A visit to a war memorial of any sort is usually a harsh reminder of just how much loss occurs.  The separation of time and experience makes it easy to lose track of just how much a global conflict does to people.  There was a memorial to all of the submarines lost by the United States during WWII.  It was a lot of submarines.  On each stone was a brief history of the submarine and a list of the crew that were lost with the sub.  Reading through the list was a sobering experience.  That was going to be the theme for the whole day.







When our time slot came, we headed over the theater on the site.  This was the beginning of the visit and included an introductory film that lasted approximately half an hour.  This was a very well produced film that provided context for the lead up to war in the Pacific.  It included the run up to the attack,the preparations that were in place at Pearl Harbor and the details of the attack itself.

The descriptions of the day and the footage that accompanied it (including film of the Arizona exploding) were so vivid, I doubt anyone in the room was not moved.  It was certainly very quiet when the lights went up and everyone started filing to the boat.

The group was sized to fit on one boat to cross to the memorial and to have enough people to be on the memorial without making it too crowded.  When we arrived, the previous tour boarded our boat to return.  Having seen the memorial on TV many times, it was quite strange to finally see it in person.   I guess I often experience this with famous landmarks.

The memorial is a very interesting place.  Only one gun turret mount is visible above the surface so this is the first thing most people focus on.  Then, as you move around, you start to make out more of the detail just below the surface.  there are sections of the deck that are just below the surface that you can make out.  (Polarized sunglasses are a benefit on this trip.)  There is also still oil floating to the surface from the wreck, even after all of these years.  The ship burned for three days after the attack so the fact that there is still anything coming out is amazing.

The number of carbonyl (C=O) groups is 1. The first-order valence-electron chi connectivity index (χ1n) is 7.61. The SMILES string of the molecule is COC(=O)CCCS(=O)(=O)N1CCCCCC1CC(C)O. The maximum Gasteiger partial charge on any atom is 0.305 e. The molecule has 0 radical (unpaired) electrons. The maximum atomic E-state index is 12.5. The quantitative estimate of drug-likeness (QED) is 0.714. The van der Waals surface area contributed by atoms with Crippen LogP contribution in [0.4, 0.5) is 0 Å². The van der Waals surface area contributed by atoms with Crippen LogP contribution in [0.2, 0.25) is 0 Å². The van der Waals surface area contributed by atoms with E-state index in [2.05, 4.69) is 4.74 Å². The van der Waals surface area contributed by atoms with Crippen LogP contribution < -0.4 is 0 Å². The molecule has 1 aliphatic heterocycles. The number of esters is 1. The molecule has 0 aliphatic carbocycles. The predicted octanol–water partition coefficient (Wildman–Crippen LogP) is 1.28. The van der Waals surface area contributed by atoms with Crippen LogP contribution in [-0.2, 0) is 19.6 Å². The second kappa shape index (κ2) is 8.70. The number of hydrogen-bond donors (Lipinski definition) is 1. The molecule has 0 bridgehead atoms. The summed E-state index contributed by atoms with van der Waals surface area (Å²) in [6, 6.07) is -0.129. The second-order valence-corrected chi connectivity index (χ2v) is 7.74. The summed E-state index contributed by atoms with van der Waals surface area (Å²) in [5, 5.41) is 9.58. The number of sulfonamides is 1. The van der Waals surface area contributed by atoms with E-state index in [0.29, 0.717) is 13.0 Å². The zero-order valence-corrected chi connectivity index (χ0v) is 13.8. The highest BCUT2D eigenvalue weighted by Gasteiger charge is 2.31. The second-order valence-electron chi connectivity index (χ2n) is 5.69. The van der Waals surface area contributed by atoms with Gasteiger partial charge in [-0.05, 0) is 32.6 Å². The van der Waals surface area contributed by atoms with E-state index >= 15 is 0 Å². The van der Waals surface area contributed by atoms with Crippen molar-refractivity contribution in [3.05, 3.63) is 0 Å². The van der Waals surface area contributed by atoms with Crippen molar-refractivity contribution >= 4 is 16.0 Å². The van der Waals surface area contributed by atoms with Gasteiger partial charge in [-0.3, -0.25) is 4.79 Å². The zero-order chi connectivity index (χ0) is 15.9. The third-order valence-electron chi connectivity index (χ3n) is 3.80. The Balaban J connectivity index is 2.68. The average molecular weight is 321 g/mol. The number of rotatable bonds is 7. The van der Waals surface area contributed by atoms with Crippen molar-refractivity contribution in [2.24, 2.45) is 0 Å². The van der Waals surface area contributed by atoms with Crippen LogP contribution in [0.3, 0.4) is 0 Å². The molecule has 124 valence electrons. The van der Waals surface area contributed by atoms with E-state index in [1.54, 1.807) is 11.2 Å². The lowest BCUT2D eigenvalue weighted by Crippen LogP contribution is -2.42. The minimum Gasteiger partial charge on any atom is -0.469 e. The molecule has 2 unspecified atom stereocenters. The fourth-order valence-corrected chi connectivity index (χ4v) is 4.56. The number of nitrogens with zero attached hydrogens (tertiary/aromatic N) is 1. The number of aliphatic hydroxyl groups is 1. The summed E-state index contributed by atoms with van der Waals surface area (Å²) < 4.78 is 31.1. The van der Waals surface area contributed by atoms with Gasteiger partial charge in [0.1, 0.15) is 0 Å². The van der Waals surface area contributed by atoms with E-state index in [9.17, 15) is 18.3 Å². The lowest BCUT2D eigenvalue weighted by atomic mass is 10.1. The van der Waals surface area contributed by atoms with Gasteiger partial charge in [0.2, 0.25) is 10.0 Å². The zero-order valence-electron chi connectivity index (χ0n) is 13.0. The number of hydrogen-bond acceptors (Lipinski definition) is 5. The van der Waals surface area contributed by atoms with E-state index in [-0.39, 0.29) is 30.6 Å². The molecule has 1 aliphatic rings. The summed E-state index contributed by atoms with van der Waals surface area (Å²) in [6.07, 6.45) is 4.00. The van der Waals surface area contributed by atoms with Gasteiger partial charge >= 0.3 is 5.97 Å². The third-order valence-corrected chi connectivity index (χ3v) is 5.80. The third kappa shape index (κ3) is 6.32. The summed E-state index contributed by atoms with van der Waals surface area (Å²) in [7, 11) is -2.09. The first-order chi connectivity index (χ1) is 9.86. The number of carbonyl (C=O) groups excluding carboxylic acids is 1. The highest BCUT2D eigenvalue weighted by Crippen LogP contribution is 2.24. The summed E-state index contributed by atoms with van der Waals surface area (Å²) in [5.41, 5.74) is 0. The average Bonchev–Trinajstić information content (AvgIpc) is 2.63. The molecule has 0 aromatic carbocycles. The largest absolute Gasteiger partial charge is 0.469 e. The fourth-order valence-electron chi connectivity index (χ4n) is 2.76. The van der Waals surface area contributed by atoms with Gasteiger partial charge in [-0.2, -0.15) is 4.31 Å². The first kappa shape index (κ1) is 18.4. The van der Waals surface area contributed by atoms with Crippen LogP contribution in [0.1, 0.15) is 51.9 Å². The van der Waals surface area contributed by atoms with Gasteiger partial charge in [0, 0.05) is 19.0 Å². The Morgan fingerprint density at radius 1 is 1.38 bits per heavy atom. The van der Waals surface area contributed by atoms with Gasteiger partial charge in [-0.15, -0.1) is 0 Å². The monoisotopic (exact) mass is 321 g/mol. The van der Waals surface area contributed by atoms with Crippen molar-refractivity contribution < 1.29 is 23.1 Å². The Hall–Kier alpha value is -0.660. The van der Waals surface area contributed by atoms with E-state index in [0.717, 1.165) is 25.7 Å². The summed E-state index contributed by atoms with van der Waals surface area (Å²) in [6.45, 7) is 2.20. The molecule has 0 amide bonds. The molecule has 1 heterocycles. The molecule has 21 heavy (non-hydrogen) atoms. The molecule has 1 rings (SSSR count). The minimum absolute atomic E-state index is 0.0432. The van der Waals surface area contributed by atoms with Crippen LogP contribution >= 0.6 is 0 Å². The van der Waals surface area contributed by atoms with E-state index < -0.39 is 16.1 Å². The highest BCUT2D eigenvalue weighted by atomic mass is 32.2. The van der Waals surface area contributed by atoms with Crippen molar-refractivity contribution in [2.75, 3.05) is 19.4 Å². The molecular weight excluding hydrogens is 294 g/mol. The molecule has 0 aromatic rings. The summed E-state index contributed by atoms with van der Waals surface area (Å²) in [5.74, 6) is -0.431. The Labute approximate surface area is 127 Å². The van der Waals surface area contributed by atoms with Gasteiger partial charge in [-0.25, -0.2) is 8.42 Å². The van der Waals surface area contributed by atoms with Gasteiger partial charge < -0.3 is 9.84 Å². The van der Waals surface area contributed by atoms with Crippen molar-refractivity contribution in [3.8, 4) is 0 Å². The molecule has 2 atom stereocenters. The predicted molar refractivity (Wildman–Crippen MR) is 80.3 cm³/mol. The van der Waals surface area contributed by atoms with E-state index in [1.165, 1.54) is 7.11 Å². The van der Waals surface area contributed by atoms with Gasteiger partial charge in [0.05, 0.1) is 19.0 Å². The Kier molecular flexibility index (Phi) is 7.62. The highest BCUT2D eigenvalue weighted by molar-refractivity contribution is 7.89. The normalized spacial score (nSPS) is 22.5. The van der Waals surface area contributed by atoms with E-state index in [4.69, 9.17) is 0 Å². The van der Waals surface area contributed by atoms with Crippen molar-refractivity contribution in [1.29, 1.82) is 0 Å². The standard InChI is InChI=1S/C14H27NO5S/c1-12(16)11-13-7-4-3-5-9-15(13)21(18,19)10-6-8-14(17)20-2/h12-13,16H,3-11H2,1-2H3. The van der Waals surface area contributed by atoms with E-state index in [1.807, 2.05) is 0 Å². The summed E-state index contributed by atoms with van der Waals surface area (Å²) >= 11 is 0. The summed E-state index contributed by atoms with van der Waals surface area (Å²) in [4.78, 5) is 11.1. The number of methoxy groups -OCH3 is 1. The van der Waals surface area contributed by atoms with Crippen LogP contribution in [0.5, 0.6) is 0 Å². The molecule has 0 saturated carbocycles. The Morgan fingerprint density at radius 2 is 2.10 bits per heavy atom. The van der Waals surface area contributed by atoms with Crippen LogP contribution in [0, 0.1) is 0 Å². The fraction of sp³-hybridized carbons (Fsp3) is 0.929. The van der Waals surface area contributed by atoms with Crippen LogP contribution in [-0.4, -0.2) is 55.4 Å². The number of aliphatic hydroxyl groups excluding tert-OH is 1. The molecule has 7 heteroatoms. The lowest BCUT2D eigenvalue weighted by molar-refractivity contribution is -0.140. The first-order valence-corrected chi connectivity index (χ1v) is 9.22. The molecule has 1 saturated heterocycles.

There was a park ranger on the memorial available to answer questions.  While he seemed to enjoy presenting things in a dramatic style, he was a great source of additional information.  The introductory presentations suggest that the reason that the crew were left in the boat was because it was a memorial.  When he discussed exactly what happened during the explosion, you realize that there really wasn’t anything left to try and find.  It was a horrifying end.

This brings me to something I was rather perplexed about.  I took a lot of pictures while there (as is apparent from those attached to this post).  I wanted to have something to remember the whole thing by.  Obviously, everyone was taking a lot of pictures.  However, what I couldn’t understand was people taking pictures of themselves on the memorial.  I don’t normally ask people to comment but in this case, if you do have any thoughts, I would be interested to hear them.

I am happy to take our picture in front of scenic landscapes and famous cityscapes.  However, when visiting a memorial to the death of over 1,100 people, it seems to me that having me grinning in front of it is an inappropriate thing to do.  It is like people have forgotten exactly where they are for a moment.  The mood on the memorial was generally what you would expect but this just seemed odd to me.  Maybe I am out of touch on this.

This was a very interesting visit to make.  I am very glad to have been there and would certainly recommend you go if you are in the area.  It won’t be something that you necessarily “enjoy” but you will probably find it a very moving and thought-provoking experience.